QATAR. The International Chamber of Commerce (ICC), in association with diamond sponsor Qatar National Bank (QNB), will host its biannual ICC Banking Commission Meeting in Doha, Qatar on 25-29 March 2012, with some 400 banking leaders and executives from 50 countries expected to attend.
This year’s event, entitled “Reframing the Future of Trade Finance”, is designed to take stock of the current volatile economic climate, and will feature recent ICC market intelligence on trade finance, as well as discussions on ICC works-in-progress, such as the International Standard Banking Practice revision, the drafting of Bank Payment Obligation and forfaiting rules and a review of Basel III. A special Arbitration and Banking Summit will be held on the final day.
The meetings will also include consultations with heads of global trade from major international banks on ICC’s G20 policy input.
Part of a series of regional consultations led by the ICC G20 Advisory Group around the world, the experts at the Doha meeting will help to frame business positions on stimulating jobs and growth, ahead of the upcoming G20 Summit in Mexico. Since its creation in May 2011, the G20 Advisory Group has been leading the development of ICC policy input to the G20 process in areas including: trade and investment, financial regulation, anti-corruption, the international monetary system, commodity price volatility and green growth.
“Twice a year the ICC Banking Commission meeting brings together bankers, business leaders, finance experts and government officials to encourage dialogue, make policy recommendations, and develop rules to improve trade finance,” said Kah Chye Tan, Chair of the ICC Banking Commission.
“Market conditions going into 2012 are grim. Bankers and traders are facing eroding confidence in volatile markets,” Mr Tan added. “The ICC Banking Commission has carefully selected a world-class line-up of leading experts in trade and finance to help decipher today’s mixed economic messages.”
This year’s meeting will also feature a special focus on the Middle East & North African Region (MENA), and on Qatar in particular – one of the fastest growing economies in the world.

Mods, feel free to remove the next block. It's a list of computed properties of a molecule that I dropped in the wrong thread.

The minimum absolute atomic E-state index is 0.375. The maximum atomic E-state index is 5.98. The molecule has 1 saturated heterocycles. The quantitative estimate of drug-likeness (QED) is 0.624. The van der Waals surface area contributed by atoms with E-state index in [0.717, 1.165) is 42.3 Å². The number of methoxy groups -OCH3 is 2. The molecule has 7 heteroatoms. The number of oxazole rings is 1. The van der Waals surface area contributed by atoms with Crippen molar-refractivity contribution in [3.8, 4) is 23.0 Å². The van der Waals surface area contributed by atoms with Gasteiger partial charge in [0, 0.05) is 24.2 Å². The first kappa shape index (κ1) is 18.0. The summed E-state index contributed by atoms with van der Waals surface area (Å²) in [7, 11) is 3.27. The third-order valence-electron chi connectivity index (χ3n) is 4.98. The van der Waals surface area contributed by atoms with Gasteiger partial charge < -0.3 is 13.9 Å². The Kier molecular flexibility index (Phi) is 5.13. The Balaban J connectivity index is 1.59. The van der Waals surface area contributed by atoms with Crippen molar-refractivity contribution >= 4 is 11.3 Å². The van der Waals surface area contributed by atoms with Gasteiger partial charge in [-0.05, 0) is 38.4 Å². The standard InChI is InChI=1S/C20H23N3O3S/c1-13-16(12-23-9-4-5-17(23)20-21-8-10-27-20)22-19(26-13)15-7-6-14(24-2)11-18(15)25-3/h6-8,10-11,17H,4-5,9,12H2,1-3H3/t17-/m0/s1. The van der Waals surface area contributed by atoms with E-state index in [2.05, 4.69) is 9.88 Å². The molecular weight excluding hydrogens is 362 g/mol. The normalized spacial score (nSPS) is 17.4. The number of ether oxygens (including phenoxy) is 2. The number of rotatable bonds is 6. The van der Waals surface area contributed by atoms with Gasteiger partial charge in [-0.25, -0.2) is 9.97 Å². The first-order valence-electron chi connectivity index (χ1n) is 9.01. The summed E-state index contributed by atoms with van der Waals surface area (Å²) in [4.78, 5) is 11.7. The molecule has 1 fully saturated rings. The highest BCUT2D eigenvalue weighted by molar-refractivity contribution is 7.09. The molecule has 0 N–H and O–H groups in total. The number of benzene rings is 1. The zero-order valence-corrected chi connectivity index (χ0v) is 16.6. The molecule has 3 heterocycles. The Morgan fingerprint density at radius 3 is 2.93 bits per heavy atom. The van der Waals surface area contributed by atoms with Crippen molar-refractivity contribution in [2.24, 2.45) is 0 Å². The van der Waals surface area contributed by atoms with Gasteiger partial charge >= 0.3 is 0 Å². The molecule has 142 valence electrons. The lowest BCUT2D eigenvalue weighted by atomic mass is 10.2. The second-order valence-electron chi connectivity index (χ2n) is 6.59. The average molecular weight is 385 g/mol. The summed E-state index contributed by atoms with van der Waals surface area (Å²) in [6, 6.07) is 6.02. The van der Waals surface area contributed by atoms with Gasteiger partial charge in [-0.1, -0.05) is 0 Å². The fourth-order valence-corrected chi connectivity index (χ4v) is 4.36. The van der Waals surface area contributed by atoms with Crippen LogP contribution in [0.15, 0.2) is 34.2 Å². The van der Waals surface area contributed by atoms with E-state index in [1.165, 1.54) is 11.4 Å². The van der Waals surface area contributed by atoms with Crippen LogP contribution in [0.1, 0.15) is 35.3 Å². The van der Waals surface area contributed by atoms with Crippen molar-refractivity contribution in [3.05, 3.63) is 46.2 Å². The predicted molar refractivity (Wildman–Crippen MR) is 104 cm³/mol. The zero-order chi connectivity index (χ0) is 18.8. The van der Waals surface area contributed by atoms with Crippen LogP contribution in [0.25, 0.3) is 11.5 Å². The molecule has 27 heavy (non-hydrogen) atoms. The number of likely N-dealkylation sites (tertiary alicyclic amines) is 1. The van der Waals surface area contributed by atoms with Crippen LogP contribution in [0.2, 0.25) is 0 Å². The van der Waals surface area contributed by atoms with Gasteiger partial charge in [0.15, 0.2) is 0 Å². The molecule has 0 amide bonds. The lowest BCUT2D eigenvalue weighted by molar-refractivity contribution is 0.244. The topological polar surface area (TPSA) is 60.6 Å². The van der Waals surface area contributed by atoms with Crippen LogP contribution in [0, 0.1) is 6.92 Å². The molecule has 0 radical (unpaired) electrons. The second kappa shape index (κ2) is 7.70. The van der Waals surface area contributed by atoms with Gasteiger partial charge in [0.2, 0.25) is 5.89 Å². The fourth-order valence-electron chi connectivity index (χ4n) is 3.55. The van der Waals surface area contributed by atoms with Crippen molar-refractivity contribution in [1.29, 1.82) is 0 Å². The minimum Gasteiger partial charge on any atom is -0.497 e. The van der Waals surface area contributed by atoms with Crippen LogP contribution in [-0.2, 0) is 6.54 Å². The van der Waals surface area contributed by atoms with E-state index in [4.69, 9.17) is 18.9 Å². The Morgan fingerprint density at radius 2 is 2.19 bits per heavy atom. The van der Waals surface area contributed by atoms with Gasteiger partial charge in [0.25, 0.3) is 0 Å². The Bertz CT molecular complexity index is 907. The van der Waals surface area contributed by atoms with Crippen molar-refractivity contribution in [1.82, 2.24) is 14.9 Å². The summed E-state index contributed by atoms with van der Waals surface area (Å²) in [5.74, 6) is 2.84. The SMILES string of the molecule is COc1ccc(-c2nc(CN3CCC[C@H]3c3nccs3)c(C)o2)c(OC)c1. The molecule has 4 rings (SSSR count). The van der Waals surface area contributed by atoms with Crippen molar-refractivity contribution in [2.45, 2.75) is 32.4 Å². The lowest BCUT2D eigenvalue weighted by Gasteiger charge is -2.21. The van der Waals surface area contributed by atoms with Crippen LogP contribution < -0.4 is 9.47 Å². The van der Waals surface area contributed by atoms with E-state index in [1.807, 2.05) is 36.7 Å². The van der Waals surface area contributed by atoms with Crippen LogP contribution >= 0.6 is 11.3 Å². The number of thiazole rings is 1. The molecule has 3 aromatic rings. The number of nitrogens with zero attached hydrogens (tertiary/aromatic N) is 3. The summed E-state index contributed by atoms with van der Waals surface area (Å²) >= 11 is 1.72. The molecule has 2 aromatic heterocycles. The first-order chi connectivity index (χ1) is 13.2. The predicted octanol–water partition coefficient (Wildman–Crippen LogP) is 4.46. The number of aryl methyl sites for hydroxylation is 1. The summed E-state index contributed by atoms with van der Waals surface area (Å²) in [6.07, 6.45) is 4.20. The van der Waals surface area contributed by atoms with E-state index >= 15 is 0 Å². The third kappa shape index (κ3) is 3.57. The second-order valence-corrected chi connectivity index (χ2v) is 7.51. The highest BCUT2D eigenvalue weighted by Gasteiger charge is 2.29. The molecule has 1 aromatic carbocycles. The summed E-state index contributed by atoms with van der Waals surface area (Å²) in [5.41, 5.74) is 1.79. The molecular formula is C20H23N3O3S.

“Despite the global economy, it is an exciting time to do business in Qatar, thanks to the opportunities created by massive public and private investment in various industry sectors,” said His Excellency Sheikh Khalifa bin Jassim bin Mohammad Al-Thani, Chair of ICC Qatar.
“It is important to highlight the concrete business opportunities this affords and indeed the path of change across the whole MENA region,” H.E Sheikh Khalifa said.
International speakers and panelists at the Doha meeting include Neil Esho of the Basel Committee on Banking Supervision, and Akshay Randeva, Director Strategic Development of Qatar Financial Center, as well as representatives from The World Bank, International Finance Corporation, European Bank for Reconstruction and Development, Asian Development Bank and International Monetary Fund.
The five-day event will take place at La Cigale Hotel, Doha.
About the ICC Banking Commission
The ICC Banking Commission is a leading global rule-making body for the trade finance industry. The Banking Commission is known for producing universally accepted rules and guidelines for documentary credits, documentary collections, bank-to-bank reimbursements and bank guarantees. ICC’s voluntary market-based approaches have often been praised for leveling the playing field in trade finance practices. The ICC Banking Commission is also a unique forum where business and policy makers work together to address the global challenges of trade and finance. The Banking Commission is at the forefront of efforts to understand and to help business respond to new developments and concerns in the regulatory sphere, such as the Basel regime, anti-money laundering and the challenges of facilitating international trade finance across boundaries, in particular in the developing world.
About the International Chamber of Commerce (ICC)
The International Chamber of Commerce is the largest, most representative business organization in the world. Its hundreds of thousands of member companies in over 120 countries have interests spanning every sector of private enterprise.
A world network of national committees keeps the ICC International Secretariat in Paris informed about national and regional business priorities. More than 2,000 experts drawn from ICC’s member companies feed their knowledge and experience into crafting the ICC stance on specific business issues.
The United Nations, the World Trade Organization, the G20 and many other intergovernmental bodies, both international and regional, are kept in touch with the views of international business through ICC.
For more information, please visit: www.iccwbo.org